comscore Rausch back in black, coming full circle

Rausch back in black, coming full circle

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    Kamalu Ulu backflipped over Haku Correa after practice yesterday.

In one sense, Brent Rausch‘s new look actually brings him full circle in his Hawaii football career.

Usually recognizable by his short blonde hair, Rausch has been sporting a jet black look under his helmet recently.

"I do it every once in a while," Rausch said. "My hair was black when I first came here."

That was back in the summer of 2008 and Rausch — now the lone senior among UH’s quarterbacks — is approaching the end of his college career after three seasons in a backup role.

He appeared on the brink of a breakthrough on a few occasions, but varying circumstances have limited his game action. Rausch enters tomorrow’s senior night game against UNLV with eight career appearances. He has completed 17 of 34 pass attempts for 189 yards.

"I pretty much had some ups and downs, had a little bit of a rough career here, but I got an education," said Rausch, who is set to graduate in the spring with a degree in sociology. "I’m still positive about it. It’s cool."

Soon after arriving on campus as a sophomore transfer, Rausch was picked as UH’s first-string quarterback in the wake of Colt Brennan‘s departure. But the job eventually went to Greg Alexander when the 2008 opener at Florida arrived.

He won a tight competition for the No. 2 spot in camp last year. But a seemingly innocuous fall during a practice in Seattle resulted in a broken bone in his throwing hand. That sidetracked him for the remainder of the season.

Rausch has again spent this season behind starter Bryant Moniz, making five relief appearances, the last coming in UH’s home win over San Jose State on Nov. 20. He’s also contributed to the scout team in practice at times to help the defense prepare.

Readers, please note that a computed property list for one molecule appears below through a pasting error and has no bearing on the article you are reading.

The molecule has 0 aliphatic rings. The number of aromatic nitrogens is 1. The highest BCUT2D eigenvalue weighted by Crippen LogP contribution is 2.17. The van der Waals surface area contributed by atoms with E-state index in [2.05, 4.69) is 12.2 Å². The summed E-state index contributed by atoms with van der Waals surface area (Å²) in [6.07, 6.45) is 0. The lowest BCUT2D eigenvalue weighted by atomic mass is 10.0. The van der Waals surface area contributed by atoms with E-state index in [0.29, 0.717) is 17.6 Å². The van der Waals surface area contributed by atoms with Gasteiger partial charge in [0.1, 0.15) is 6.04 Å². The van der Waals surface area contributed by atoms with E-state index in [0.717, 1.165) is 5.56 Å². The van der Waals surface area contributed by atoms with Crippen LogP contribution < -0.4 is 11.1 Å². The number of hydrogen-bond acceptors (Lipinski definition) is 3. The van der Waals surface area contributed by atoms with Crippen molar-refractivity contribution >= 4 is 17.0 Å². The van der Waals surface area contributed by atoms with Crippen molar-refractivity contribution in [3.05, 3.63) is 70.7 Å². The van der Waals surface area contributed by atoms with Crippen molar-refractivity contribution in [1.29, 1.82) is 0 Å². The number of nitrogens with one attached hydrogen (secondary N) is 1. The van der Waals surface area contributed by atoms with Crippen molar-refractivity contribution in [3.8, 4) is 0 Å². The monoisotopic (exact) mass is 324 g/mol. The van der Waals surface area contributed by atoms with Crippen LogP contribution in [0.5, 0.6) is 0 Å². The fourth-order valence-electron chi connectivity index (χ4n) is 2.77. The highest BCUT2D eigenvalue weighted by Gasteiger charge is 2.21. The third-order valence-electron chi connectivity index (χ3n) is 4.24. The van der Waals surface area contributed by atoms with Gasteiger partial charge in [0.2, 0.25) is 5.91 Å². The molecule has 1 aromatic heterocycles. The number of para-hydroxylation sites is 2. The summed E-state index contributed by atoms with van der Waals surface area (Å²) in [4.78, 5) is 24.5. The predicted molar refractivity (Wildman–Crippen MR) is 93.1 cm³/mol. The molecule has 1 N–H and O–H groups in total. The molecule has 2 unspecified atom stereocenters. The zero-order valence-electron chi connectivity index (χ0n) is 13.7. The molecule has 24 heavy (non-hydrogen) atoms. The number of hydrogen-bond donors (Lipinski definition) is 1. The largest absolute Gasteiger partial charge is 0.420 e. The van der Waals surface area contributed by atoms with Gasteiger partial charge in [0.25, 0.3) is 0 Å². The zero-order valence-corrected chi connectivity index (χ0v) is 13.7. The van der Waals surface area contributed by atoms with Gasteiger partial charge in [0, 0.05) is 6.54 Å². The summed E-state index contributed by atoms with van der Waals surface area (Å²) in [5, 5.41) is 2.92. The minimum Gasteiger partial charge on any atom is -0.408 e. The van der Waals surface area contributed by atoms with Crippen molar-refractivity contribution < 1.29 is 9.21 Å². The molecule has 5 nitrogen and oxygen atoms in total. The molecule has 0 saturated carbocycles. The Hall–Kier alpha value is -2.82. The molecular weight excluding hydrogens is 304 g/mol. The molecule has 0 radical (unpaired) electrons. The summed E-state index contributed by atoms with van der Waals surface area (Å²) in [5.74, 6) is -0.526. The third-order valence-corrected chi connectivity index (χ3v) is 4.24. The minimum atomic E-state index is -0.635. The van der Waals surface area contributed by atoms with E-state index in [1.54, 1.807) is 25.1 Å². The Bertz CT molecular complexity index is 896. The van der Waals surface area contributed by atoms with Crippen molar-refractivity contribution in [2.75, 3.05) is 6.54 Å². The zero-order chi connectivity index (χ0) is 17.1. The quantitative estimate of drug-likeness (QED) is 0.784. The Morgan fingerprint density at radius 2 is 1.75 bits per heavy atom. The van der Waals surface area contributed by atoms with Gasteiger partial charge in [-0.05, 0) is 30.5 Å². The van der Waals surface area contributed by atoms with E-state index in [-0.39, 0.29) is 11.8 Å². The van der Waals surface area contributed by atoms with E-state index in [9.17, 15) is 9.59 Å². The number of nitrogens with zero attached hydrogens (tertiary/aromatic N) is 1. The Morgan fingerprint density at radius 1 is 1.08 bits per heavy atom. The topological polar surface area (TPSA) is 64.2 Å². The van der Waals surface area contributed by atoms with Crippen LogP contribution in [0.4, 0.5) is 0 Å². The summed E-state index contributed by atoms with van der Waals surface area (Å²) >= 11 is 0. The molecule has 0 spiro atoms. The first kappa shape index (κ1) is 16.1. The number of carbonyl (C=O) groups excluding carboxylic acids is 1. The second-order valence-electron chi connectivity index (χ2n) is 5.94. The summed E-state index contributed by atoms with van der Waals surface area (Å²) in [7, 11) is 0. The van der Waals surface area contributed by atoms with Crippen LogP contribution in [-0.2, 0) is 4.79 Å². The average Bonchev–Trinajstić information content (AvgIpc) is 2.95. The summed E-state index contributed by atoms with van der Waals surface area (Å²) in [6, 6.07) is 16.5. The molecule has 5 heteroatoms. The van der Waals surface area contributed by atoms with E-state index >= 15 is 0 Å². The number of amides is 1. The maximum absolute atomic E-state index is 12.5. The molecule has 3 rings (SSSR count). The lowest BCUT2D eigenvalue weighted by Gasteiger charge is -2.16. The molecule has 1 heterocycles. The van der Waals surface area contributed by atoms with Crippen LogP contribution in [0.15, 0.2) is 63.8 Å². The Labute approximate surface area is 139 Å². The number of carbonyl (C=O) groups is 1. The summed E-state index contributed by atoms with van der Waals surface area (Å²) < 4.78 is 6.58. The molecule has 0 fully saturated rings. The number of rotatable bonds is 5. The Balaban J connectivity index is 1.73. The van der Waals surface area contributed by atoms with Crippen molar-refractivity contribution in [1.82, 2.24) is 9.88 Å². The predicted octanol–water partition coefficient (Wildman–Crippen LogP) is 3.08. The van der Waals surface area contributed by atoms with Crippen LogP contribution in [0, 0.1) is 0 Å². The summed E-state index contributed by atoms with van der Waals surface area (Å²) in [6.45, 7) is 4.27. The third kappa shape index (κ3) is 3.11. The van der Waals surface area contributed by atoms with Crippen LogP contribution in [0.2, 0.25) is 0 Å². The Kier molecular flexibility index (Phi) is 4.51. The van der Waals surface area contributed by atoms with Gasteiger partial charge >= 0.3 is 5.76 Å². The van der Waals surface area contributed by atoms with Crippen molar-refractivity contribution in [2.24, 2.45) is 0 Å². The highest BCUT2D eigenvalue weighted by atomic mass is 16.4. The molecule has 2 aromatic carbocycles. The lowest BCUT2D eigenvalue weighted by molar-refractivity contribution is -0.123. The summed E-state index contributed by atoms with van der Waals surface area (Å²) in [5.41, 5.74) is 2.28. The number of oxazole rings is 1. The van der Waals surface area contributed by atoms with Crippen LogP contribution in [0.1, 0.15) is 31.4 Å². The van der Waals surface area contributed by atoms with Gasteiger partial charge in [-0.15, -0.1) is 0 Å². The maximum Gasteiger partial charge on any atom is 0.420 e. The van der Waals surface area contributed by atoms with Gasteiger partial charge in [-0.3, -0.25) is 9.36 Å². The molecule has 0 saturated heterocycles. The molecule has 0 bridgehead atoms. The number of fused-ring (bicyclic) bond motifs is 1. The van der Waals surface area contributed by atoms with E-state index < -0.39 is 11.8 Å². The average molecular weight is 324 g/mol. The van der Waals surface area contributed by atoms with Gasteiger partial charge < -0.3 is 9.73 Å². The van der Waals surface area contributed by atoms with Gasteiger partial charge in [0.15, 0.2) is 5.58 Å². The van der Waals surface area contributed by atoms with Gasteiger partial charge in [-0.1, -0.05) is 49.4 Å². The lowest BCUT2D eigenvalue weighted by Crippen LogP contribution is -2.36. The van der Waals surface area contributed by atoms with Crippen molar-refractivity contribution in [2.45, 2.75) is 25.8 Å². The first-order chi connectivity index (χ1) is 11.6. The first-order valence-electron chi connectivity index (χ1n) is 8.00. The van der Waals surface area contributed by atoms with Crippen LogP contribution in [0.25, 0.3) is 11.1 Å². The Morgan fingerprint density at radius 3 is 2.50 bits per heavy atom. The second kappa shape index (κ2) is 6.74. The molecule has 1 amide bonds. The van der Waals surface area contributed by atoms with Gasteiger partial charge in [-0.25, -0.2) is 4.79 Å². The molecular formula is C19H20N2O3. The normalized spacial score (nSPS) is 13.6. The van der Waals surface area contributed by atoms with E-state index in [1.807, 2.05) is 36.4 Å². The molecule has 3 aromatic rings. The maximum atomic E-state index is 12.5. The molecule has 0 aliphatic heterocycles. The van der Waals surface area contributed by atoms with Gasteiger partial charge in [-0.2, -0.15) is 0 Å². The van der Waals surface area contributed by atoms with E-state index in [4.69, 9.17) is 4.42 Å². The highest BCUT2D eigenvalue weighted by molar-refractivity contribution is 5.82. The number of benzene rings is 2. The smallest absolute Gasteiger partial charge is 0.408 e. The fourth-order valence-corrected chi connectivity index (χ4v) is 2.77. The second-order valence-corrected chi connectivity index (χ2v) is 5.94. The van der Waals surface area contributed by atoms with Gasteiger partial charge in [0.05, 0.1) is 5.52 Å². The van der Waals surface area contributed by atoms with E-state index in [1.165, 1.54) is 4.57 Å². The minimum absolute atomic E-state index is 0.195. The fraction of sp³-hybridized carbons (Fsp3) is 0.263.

Rausch stayed back last week while the Warriors played at New Mexico State due to a heavy workload in school, and depending on the game situation, hopes to get on the field tomorrow with his parents in town for the senior festivities.

"He’s really matured and appreciated his experience," UH offensive coordinator Nick Rolovich said. "It was probably not the whole experience he was looking for, but he stayed positive, has been a good teammate."

Not looking ahead

The Warriors held their final full practice of the regular season yesterday morning. Unlike last year, when UH still harbored bowl hopes before a season-ending loss to Wisconsin, they know they’ll have more practices awaiting after the senior night game. But the staff isn’t looking ahead to preparations for the Sheraton Hawaii Bowl just yet.

"We’re going to meet on the bowl on Monday. Until then I’m not even thinking about the bowl. I’m just thinking about UNLV," head coach Greg McMackin said.

"We’re truly taking one game at a time and that’s what we’ve prepared for."

The Warriors will have a little less than three weeks leading up to the Christmas Eve bowl game against a representative from Conference USA.

Returns a concern

UH special teams coordinator Chris Tormey said the Warriors have devoted more time than usual to kickoff coverage in advance of facing UNLV freshman Marcus Sullivan.

Sullivan leads the Mountain West Conference and ranks sixth nationally with 29.96 yards per return. He had a school-record 224 yards last week against San Diego State, including returns of 60 and 73 yards.

"He’s got excellent vision and patience, and reads blocking schemes well," Tormey said.

Rolovich up for award

Rolovich is among four finalists for the FootballScoop Quarterbacks Coach of the Year award.

Online voting factors into the selection, but the winner is ultimately determined by a committee of coaches. Voting runs through next Friday at

The other candidates are Boise State’s Bryan Harsin, Oregon’s Mark Helfrich and Virginia Tech’s Mike O’Cain.

Banquet on Sunday

UH will cap the regular season with the Alec Waterhouse Awards Banquet on Sunday at the Sheraton Waikiki. Cocktails start at 5:30 p.m. with dinner at 6:30 p.m. For more information, call 956-4513.


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